COACHMAKEBS' SOCIETY. The strike committee of the Coach makers' Society met at the Barley Mow Hotel last evening. The secretary, Mr. E. Jones, stated the result of the inter view he and Mr. Westman had had with the Trades and Labour Council, viz., the appointment of a committee to wait on Mesasr. Clank and Co., with the object of effectinga settlementof the dispute between that firm and their men as to the eight hours. He stated that prior to thiscommit tee waiting on Messrs. Clank and Co., the latter had written to say that they con sented to the men's request for the eight hours system, and the committee had, therefore, nothing to accomplish. They had, however, waited on Mr. Clank, to talk over the subject with him, and reported that they had been received very. coutteously by him,'and had been able to remove a mis understanding from his mind as to the men not putting theircase to him before the society. Mr. Wetsman explaining that the men had been called togetherby the society;an...
"GOVERNMENT GAZETTE." [Newspaper Article] — Globe — 9 January 1886
"GOVERNMENT GAZETTE;' The last published Gazeoto notifies that: A licenses as asurveyor hs been. granted to Edmund Fitzgerald Coyle. Authority to sell postage stamps to J. Delvin,-418, Oxford-.trees, Paddington; Messrs. Falls and Loper, 93, Oxford-street (in lieu of A. Magorney) ; James Burns, 287,Elizabeth-street,Sydney; Mr. Clorinda Vivarelli, 26, Goulburn-street, Sydney; Mr. W. R. Cranney, 759, George-street, Sydney; Mr. P.. Cronin, 340; Liverpool street, Darlinghurst; Mr. Israel Lazar, 74, Oxford-street, Paddington (in lieu of Mr. H, B. Hammond). Thoundermentioned ministers have been registered for the celebkatio't of mariiagel in the Roman Catholic Chi!rch (dioceso of Sydney) :-Very Rev. Henry Couloi?ner, S.M., residing at Villa MaIie, Hn.utels Hill; Rev. Stephen Cummi-sgs, S.M., re siding at Villa Maria, Hunter's Hill; Rev. Thomas M'Grath, S.J., residing at St. Aloysius' College, Surry Hills; Rev. Eugene Hurley, residing at St. Thomas's, Petersham; Rev. James Hen nessey, resid...
THE PADDINGTON DEPUTATION. (To the Editor of the Globe.) [Newspaper Article] — Globe — 9 January 1886
THE PADDINGTON DEPU TATION. (To thO Editor of the Globe.) Sir,--In a paragragh in this evening's issue of your paper, it is stated that I was behind time with regard to a deputa tion that waited on the Minister for Works to-day, in reference to drainage at Paddington, and that when Mr. Butcher and I appeared on the scene we found the wind taken out of our sails by our ener. getic colleagues. I write to state that I knew nothing of any such deputation, was never asked to join in or introduce it, and I was not in or even near the Department of Works at any time to-day. I hope you will kindly insert this, in justice to my. self.-Yours obediently, W. J. TRICKETT. •Fairlight, Edgecliff Road, 8th January. * Our reporter obtained the informa tion from a gentleman of position and influence, who did accompany the deputa tion.-En. Globe.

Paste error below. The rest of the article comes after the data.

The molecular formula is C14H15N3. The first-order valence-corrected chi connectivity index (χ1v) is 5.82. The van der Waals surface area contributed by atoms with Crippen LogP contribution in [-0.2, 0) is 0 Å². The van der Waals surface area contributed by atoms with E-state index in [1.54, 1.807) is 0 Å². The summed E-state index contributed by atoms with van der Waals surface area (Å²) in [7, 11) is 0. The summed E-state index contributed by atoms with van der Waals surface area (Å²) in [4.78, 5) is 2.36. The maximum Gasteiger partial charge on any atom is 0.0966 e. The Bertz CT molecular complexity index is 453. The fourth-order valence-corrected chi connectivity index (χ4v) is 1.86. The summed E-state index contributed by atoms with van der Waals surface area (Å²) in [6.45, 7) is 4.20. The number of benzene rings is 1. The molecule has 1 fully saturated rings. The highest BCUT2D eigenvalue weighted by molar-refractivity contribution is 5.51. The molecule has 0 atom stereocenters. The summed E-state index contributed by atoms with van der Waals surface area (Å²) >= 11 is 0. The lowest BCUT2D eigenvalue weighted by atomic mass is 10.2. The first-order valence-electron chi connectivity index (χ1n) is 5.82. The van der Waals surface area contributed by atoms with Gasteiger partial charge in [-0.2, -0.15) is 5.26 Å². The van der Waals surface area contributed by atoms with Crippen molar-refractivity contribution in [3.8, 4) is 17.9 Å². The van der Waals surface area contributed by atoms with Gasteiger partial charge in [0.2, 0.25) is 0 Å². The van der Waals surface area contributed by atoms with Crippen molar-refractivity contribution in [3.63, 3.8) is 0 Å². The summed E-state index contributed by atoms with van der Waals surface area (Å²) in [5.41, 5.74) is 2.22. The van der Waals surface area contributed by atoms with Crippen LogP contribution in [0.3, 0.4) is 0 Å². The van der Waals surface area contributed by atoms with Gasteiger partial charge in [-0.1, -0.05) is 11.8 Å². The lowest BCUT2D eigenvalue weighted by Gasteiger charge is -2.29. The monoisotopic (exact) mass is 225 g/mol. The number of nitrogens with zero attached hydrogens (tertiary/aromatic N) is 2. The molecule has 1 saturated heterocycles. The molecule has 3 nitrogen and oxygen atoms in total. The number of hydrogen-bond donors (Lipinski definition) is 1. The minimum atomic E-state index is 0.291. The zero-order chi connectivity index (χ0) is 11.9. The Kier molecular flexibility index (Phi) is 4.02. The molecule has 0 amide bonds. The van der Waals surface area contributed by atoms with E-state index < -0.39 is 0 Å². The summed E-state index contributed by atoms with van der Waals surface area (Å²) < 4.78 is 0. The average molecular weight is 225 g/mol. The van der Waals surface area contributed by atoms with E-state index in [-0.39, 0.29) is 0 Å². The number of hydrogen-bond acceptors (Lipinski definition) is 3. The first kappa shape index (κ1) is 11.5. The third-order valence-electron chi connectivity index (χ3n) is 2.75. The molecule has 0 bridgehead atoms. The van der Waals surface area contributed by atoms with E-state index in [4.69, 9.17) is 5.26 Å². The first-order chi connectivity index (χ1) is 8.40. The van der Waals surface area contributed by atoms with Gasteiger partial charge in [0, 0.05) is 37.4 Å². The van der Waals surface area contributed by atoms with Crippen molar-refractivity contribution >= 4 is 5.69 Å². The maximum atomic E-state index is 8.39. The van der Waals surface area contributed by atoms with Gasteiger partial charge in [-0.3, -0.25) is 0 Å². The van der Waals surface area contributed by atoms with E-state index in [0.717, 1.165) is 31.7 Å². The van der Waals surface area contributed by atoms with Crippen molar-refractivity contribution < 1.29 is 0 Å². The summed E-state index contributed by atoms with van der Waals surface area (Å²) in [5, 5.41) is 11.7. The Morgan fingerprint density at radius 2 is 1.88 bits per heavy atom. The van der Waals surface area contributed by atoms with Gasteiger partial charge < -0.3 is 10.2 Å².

A DECEIVER. [Newspaper Article] — Globe — 9 January 1886
A DECEIVER. A gentleman, who was closely wrapped in a fur coat, surmounted by a fur cap to match, took a seat in a railroad car by the side of a lady. Ho made soveral attempts to draw her into converartion, but without avail. At last ho exolaimed : " Madam, why are you so ungracious ? Do you take me. for a wolf in sheoop's clothing ?" "No; quite the reverse," answered the lady.
WANTED—BATHS. (To the Editor of the Globe.) [Newspaper Article] — Globe — 9 January 1886
WANTED-BATHS. (To the Editor of the Globe.) Sir,-It must be apparent to anyone who has given the, subject a moment's thought that the bathing facilities afforded to the public of Sydney are totally inade quate. Indeed, it is a constant source of surprise to visitors that, with our wonder ful water advantages, we should. be so bzdlyoff in this respect, and I venture to predict if a company was formed for the pur poseof erectinglarge andcommodious baths contiguous to the city, the shares would be rapidly taken up and the shareholders handcomely reimbursed on their outlay. During the summer months the baths at Woolloomooloo (the only ones at present available to the dwellers in the city) are over-crowded, both morning and evening; besides 'which, many people have a pro. judicq against them, as they say the water is impregnated with [sewage. The baths at Dawe's Point have been closed for the past three months, pending, I understand, deepening operations. I must admit that this is a very...